About the SUTR Scotland Steering Committee Meeting on 10 March.

A motion calling for COFIS to be told they would not be welcome at the anti-racism march in Glasgow was discussed at the Stand Up to Racism Scotland Steering Committee meeting at the UNISON offices in Glasgow on Saturday 10 March. In view of the controversy surrounding SUTR's decision, I would like to set out my understanding of the way the motion came to be put before the committee. I think there was a good deal about the discussion that was very unsatisfactory, but I will not try to unpick that in this post, which is mainly intended to provide some background and explain the formal basis for the resolution. It will perhaps be rather boring to most readers, but I hope it will avert needless speculation and dispute.

I am Chair of SACC and, in a personal capacity,  I have been a member of the Stand Up to Racism Scotland steering committee since it was set up at the first Stand Up to Racism Scotland Conference in September 2016. The committee is made up of individuals nominated and agreed by consensus at the conference. The second conference (re-scheduled from autumn 2017) was held on 2 February 2018.

Following the appearance of COFIS (Confederation of Friends of Israel in Scotland) members and their banner at the March 2017 anti-racism march, various individuals and organisations contacted Stand Up To Racism (SUTR) Scotland with their concerns. These messages, and SUTR's response to them, were neither discussed nor referred to at any committee meeting I attended, or in any committee email that I was copied in to. There was great concern that COFIS would try to participate in the 2018 march to be held on 17 March.

As a possible starting point for resolving the issue I emailed committee members on 30 January 2018 informally floating the idea of a SUTR statement "re-affirming our opposition to all forms of racism including anti-semitism, stating that we agree with Richard Falk's assessment of Israel as an apartheid state, and noting and welcoming the support of some trade unions for BDS." There was no discussion of this suggestion by the committee as a whole, and the very limited one-to-one interactions I had over it left me with the feeling that it was seen as a rather difficult issue and that progress on it would be slow at the very best.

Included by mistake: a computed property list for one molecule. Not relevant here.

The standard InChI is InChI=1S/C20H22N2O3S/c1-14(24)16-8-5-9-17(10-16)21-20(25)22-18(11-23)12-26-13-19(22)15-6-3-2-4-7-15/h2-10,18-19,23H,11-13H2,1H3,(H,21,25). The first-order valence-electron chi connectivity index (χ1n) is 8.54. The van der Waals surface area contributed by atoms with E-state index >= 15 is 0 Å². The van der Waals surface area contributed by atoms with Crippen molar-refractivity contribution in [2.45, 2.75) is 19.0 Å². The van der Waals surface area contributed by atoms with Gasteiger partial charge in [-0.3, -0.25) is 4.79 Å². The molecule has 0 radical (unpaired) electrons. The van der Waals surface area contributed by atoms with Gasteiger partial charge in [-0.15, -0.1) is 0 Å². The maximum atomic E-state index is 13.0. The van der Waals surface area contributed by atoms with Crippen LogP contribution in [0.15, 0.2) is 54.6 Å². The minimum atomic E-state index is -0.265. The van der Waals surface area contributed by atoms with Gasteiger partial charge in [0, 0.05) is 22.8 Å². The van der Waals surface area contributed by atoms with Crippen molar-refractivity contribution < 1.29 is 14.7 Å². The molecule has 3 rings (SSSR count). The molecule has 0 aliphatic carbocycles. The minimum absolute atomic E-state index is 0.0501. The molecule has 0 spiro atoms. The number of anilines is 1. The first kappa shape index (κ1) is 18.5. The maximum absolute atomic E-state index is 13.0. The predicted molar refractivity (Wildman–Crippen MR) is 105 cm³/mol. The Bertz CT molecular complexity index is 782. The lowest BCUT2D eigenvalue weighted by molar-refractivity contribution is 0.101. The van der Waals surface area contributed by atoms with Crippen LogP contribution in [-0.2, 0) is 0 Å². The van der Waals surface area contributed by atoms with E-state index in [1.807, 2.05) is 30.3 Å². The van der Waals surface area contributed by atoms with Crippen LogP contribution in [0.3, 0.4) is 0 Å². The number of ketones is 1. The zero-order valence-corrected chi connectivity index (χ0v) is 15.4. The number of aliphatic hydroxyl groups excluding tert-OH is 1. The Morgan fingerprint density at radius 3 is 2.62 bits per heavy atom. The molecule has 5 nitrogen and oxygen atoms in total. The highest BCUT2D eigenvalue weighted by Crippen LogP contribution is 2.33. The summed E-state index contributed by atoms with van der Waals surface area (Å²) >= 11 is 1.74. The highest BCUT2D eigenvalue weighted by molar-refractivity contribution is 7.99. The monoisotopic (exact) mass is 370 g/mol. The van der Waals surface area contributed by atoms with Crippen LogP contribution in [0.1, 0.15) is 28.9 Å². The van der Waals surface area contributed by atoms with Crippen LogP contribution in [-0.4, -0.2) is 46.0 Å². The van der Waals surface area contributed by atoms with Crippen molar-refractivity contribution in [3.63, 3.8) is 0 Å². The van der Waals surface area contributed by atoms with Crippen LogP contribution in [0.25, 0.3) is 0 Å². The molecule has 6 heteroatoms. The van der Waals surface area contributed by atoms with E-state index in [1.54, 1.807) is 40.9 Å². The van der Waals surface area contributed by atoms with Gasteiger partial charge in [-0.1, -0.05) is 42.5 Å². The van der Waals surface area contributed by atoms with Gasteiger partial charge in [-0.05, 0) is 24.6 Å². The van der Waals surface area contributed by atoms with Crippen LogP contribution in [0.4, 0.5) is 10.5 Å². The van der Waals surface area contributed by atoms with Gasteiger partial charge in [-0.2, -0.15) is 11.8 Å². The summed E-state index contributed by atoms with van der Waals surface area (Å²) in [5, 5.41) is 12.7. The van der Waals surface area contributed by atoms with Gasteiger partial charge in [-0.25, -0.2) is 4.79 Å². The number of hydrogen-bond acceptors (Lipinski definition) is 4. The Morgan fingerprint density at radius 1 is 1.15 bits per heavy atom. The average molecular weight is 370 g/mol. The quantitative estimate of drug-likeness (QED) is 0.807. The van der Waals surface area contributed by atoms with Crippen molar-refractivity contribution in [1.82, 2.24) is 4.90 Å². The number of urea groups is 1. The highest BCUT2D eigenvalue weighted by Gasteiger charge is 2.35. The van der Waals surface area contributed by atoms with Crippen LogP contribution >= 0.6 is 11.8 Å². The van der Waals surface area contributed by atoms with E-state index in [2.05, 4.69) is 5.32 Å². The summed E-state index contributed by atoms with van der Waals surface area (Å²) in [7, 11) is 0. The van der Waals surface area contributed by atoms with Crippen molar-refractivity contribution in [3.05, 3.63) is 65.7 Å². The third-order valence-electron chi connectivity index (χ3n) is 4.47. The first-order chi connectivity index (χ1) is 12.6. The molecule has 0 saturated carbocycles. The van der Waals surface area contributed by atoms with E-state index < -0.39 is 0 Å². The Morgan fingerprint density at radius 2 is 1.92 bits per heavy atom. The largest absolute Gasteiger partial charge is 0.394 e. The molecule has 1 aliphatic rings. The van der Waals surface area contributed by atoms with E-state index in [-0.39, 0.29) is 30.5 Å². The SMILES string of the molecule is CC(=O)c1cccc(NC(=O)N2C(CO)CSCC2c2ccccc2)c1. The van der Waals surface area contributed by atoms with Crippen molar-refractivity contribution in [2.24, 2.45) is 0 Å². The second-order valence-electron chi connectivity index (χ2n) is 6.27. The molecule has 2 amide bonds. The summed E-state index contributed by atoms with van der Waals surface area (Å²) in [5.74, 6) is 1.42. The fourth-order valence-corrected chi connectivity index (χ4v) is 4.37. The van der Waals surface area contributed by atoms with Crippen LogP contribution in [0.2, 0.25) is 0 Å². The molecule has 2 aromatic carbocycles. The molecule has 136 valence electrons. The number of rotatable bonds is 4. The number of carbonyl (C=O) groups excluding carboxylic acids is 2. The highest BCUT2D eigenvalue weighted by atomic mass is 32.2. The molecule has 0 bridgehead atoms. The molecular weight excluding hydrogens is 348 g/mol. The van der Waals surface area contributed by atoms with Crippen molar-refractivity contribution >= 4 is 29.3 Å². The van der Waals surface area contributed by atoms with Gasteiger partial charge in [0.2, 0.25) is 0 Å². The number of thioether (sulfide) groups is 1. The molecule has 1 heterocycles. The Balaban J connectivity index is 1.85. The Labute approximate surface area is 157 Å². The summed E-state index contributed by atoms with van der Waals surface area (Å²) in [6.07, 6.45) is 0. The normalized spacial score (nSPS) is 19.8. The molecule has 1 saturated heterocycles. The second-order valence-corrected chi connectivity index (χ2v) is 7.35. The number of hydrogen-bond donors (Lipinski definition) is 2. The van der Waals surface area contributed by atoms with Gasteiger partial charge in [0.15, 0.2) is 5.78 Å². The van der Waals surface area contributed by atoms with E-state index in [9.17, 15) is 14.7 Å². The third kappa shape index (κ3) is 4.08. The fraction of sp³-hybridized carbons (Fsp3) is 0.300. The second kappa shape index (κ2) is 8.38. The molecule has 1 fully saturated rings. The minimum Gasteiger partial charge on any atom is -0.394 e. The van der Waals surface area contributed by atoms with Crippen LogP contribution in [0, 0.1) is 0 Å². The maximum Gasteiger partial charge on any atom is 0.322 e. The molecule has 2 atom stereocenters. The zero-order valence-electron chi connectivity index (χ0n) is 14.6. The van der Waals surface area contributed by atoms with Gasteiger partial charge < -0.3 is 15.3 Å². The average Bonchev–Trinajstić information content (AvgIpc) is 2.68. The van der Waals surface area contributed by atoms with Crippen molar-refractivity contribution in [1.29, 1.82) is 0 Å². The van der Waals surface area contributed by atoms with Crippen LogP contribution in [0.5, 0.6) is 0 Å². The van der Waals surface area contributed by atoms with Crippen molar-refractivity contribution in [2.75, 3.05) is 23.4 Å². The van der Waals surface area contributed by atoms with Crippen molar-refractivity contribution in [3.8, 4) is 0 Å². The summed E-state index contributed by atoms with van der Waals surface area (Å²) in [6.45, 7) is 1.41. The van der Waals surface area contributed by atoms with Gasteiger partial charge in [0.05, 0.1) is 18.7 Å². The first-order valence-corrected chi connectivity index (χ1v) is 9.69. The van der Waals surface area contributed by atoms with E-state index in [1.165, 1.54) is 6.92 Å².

Externally to the committee, John Porter (a member of SACC) subsequently proposed an emergency motion calling for COFIS to be told they would not be welcome, and emailed this to SUTR Scotland Convener Talat Ahmed. At this late date John's emergency motion seemed to offer a better way forward than a motion along the lines I had originally indicated. I therefore seconded the motion, which was adopted by SACC. I emailed Talat to that effect on 25 February, adding my request, as a committee member, that the motion be discussed at the next meeting. Talat emailed in reply that the committee would take the motion. 

Recent committee meetings have been publicised as "open" meetings, but on this occasion the meeting was publicised only as "open to reps from affiliated trade unions and local groups."

Last year SACC had discussed affiliating to SUTR, but because of our financial commitments at that time had deferred doing so until additional funds were available. This has not so far been done. SACC has worked closely with SUTR and may be understood by some people to be affiliated. An email from a SUTR Scotland Steering Committee member was circulated on SACC's internal email list saying that SACC, as an affiliate, could send delegates to the meeting and SACC was mistakenly referred to in some recent articles on our own website as an affiliate. The fact is that we have not sent a letter or fee to SUTR Scotland to ratify our affiliation.